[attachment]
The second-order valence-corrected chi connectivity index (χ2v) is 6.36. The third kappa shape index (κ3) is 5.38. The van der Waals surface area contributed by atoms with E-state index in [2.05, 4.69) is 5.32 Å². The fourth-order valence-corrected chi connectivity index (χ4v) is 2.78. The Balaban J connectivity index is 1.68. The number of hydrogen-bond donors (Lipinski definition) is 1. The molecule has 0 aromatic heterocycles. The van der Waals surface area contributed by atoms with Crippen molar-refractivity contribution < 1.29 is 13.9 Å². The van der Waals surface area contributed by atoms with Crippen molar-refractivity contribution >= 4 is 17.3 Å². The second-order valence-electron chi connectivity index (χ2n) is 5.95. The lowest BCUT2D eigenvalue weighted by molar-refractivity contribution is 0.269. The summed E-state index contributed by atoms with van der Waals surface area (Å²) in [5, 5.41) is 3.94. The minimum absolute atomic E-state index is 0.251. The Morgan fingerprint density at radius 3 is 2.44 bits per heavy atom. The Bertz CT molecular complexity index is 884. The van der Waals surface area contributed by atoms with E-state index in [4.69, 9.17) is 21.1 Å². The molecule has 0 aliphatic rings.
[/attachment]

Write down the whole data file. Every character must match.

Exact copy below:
The second-order valence-corrected chi connectivity index (χ2v) is 6.36. The third kappa shape index (κ3) is 5.38. The van der Waals surface area contributed by atoms with E-state index in [2.05, 4.69) is 5.32 Å². The fourth-order valence-corrected chi connectivity index (χ4v) is 2.78. The Balaban J connectivity index is 1.68. The number of hydrogen-bond donors (Lipinski definition) is 1. The molecule has 0 aromatic heterocycles. The van der Waals surface area contributed by atoms with Crippen molar-refractivity contribution < 1.29 is 13.9 Å². The van der Waals surface area contributed by atoms with Crippen molar-refractivity contribution >= 4 is 17.3 Å². The second-order valence-electron chi connectivity index (χ2n) is 5.95. The lowest BCUT2D eigenvalue weighted by molar-refractivity contribution is 0.269. The summed E-state index contributed by atoms with van der Waals surface area (Å²) in [5, 5.41) is 3.94. The minimum absolute atomic E-state index is 0.251. The Morgan fingerprint density at radius 3 is 2.44 bits per heavy atom. The Bertz CT molecular complexity index is 884. The van der Waals surface area contributed by atoms with E-state index in [4.69, 9.17) is 21.1 Å². The molecule has 0 aliphatic rings.